Odysseus fought in the Trojan Wars and after twenty years of fighting in various places against various monsters, he eventually returns home to Ithaca. Here, he approaches his palace for the first time, led by the faithful swineherd, Eumaeus.
THE DEATH OF ARGOS
Meanwhile Odysseus arrived along with the swineherd. They stopped in front of the palace, and all around them echoed the sound of the lyre; it was Phemius striking the chords of the prelude as he began his song. Odysseus took hold of the swineherd’s hand, and he said, “This house right here must be Odysseus’ palace. How splendid it is, and how easy to pick it out at a glance from a hundred others. One building leads into the next, and the courtyard is very well built, with its corniced wall, and the double doors are so solid that no enemy could break through. A crowd must be feasting inside now. I can smell the roast meat, and I hear the lyre, which the gods have made the crown of a banquet.”
Then, in response to his words, Eumaeus, you said, “It is easy for someone as clever as you to notice that kind of thing. But now we need to consider what we should do. Either you enter the palace first and approach the suitors, and I will stay here, or you stay here if you wish, and I will go first. But don’t be too long; someone may see you waiting and throw a stone or a spear at you. Please be careful.”
Odysseus said to him, “All right. I understand. You go in first, and I will remain behind. I am accustomed to being beaten and having things thrown at me. My heart has endured. Before now I have suffered great hardships, both on the sea and in war and if I must suffer another hardship so be it. But a man can’t hide the belly’s accursèd craving, which causes so many evils and makes us sail ships across the vast sea to bring war upon distant people.”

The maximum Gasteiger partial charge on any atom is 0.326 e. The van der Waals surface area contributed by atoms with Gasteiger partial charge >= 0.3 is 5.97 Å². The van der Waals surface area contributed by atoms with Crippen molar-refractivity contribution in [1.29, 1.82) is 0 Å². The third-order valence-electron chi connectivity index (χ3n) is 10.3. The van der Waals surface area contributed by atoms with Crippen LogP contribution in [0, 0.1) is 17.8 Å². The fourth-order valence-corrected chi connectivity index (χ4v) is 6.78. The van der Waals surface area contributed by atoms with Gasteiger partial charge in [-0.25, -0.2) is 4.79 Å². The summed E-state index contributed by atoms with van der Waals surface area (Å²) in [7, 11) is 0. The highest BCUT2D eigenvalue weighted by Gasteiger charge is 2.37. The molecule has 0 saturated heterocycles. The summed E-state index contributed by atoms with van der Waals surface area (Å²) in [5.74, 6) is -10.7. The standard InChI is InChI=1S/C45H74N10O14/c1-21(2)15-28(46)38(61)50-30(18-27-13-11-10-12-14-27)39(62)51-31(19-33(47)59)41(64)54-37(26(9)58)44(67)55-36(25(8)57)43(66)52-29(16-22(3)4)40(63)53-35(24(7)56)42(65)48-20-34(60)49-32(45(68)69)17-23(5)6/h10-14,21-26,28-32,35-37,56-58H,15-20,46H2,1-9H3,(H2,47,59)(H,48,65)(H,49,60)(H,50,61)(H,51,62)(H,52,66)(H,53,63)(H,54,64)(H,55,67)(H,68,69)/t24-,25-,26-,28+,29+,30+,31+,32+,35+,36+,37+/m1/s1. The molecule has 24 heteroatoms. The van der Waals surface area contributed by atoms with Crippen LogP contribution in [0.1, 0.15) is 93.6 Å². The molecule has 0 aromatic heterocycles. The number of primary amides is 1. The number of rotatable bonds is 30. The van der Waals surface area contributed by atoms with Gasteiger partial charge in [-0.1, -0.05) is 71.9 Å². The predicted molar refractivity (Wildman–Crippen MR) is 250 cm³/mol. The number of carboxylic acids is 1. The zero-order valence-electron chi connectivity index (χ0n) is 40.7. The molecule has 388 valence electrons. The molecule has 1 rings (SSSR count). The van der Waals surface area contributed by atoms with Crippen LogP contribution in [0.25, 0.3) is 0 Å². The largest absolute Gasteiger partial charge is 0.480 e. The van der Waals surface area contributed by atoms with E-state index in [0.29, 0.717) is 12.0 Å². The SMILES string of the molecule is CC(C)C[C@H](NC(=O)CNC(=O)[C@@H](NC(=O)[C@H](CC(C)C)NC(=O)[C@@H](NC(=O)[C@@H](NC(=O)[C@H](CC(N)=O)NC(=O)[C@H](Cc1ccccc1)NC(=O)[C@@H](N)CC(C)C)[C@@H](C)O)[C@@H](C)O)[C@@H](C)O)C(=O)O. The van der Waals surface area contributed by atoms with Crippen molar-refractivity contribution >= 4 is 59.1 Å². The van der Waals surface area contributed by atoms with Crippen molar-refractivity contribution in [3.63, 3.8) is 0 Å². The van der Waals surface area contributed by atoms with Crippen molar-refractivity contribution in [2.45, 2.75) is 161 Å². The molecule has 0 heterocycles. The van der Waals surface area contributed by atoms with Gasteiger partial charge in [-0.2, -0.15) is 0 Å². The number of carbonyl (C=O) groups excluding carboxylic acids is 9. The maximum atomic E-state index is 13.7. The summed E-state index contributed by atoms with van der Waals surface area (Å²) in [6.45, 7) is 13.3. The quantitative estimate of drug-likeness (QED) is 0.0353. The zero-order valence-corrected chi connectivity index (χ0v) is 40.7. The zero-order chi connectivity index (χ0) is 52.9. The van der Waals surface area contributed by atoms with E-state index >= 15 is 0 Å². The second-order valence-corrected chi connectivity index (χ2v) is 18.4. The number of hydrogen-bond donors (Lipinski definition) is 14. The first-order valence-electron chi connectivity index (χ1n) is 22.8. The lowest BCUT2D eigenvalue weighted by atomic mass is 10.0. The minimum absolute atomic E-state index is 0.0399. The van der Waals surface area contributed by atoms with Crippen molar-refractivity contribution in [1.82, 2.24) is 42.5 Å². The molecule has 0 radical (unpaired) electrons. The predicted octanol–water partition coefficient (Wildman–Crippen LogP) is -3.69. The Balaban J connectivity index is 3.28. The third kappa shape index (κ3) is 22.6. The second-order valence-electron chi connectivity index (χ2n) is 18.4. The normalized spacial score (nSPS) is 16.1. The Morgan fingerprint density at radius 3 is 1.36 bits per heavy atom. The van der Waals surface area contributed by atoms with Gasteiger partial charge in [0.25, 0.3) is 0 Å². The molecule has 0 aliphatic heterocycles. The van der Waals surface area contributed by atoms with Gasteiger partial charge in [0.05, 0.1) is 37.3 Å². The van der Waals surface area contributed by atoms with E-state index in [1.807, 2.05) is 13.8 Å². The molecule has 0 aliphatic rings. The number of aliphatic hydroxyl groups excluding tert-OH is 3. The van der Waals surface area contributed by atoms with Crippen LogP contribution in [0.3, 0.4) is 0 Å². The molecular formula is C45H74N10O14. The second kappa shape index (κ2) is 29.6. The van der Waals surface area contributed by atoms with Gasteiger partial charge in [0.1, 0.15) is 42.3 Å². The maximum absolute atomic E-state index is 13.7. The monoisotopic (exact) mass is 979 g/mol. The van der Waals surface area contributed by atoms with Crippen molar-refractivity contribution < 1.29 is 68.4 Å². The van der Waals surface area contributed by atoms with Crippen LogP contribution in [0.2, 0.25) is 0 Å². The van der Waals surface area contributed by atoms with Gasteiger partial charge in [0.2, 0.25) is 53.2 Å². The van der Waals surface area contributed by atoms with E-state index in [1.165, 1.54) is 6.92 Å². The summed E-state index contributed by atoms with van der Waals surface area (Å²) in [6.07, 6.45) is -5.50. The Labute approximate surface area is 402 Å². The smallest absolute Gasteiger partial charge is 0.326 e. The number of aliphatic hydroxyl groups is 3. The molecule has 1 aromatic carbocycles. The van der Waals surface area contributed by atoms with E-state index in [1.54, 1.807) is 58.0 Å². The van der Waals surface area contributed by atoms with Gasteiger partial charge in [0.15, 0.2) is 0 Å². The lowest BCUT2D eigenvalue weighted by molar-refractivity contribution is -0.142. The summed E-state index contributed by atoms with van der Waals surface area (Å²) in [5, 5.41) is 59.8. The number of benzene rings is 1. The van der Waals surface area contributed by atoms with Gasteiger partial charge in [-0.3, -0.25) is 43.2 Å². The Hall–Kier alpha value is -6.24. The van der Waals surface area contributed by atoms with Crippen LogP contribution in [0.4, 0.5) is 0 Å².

As they spoke, a dog who was lying there lifted his head and pricked up his ears. It was Argos, Odysseus’ dog; he had trained him and brought him up as a puppy, but never hunted with him before he sailed off to Troy. In earlier times the young men had taken him out with them to hunt for wild goats and deer and hares, but he had grown old in his master’s absence, and now he lay abandoned on one of the heaps of mule and cattle dung that piled up outside the front gates until the farmhands could come by and cart it off to manure the fields. And so the dog Argos lay there, covered with ticks. As soon as he was aware of Odysseus, he wagged his tail and flattened his ears, but he lacked the strength to get up and go to his master. Odysseus wiped a tear away, turning aside to keep the swineherd from seeing it, and he said, “Eumaeus, it is surprising that such a dog, of such quality, should be lying here on a dunghill. He is a beauty, but I can’t tell if his looks were matched by his speed or if he was one of those pampered table dogs, which are kept around just for show.”
Then, in response to his words, Eumaeus, you said, “This is the dog of a man who died far away. If he were now what he used to be when Odysseus left and sailed off to Troy, you would be astonished at his power and speed. No animal could escape him in the deep forest once he began to track it. What an amazing nose he had! But misfortune has fallen upon him now that his master is dead in some far-distant land, and the women are all too thoughtless to take any care of him. Servants are always like that: when their masters aren’t right there to give them their orders, they slack off, get lazy, and no longer do an honest day’s work, for Zeus almighty takes half the good out of a man on the day he becomes a slave.”
With these words he entered the palace and went to the hall where the suitors were assembled at one of their banquets. And just then death came and darkened the eyes of Argos, who had seen Odysseus again after twenty years.
From Homer’s Odyssey
Translated by Stephen Mitchell
We love this story of Odysseus and his faithful old dog, Argos and we love Brigitte Bardot, mostly because she dedicated her life to the welfare of animals. And we love animals here at The Vampire’s Wife. We love animals. We love animals. We love animals. We love animals. We love animals. We love animals.